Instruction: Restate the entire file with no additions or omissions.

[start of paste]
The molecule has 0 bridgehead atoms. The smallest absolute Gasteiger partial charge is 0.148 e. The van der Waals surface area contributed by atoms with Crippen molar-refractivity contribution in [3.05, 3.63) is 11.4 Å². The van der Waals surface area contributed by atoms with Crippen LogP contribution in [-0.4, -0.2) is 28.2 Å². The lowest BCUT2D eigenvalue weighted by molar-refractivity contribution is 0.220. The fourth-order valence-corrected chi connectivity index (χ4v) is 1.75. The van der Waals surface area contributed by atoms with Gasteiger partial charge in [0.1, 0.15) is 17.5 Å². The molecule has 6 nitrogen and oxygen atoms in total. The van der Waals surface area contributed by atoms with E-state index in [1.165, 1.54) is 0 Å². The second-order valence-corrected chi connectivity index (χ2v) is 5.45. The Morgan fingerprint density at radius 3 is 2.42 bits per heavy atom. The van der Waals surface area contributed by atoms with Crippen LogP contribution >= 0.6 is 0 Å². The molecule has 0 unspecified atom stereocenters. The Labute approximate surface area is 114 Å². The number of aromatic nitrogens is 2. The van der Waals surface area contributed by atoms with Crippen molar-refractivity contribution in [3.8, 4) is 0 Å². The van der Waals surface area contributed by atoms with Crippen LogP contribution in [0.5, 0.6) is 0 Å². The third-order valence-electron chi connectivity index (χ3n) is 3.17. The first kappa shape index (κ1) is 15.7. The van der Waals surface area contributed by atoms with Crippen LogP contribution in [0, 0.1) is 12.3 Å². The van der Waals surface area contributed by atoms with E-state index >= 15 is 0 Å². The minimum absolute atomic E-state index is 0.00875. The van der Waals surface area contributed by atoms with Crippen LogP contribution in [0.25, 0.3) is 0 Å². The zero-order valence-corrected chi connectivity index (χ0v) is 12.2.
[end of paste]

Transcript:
The molecule has 0 bridgehead atoms. The smallest absolute Gasteiger partial charge is 0.148 e. The van der Waals surface area contributed by atoms with Crippen molar-refractivity contribution in [3.05, 3.63) is 11.4 Å². The van der Waals surface area contributed by atoms with Crippen LogP contribution in [-0.4, -0.2) is 28.2 Å². The lowest BCUT2D eigenvalue weighted by molar-refractivity contribution is 0.220. The fourth-order valence-corrected chi connectivity index (χ4v) is 1.75. The van der Waals surface area contributed by atoms with Gasteiger partial charge in [0.1, 0.15) is 17.5 Å². The molecule has 6 nitrogen and oxygen atoms in total. The van der Waals surface area contributed by atoms with E-state index in [1.165, 1.54) is 0 Å². The second-order valence-corrected chi connectivity index (χ2v) is 5.45. The Morgan fingerprint density at radius 3 is 2.42 bits per heavy atom. The van der Waals surface area contributed by atoms with Crippen LogP contribution >= 0.6 is 0 Å². The molecule has 0 unspecified atom stereocenters. The Labute approximate surface area is 114 Å². The number of aromatic nitrogens is 2. The van der Waals surface area contributed by atoms with Crippen molar-refractivity contribution in [3.8, 4) is 0 Å². The van der Waals surface area contributed by atoms with Crippen LogP contribution in [0.5, 0.6) is 0 Å². The third-order valence-electron chi connectivity index (χ3n) is 3.17. The first kappa shape index (κ1) is 15.7. The van der Waals surface area contributed by atoms with Crippen LogP contribution in [0, 0.1) is 12.3 Å². The van der Waals surface area contributed by atoms with E-state index >= 15 is 0 Å². The minimum absolute atomic E-state index is 0.00875. The van der Waals surface area contributed by atoms with Crippen LogP contribution in [0.25, 0.3) is 0 Å². The zero-order valence-corrected chi connectivity index (χ0v) is 12.2.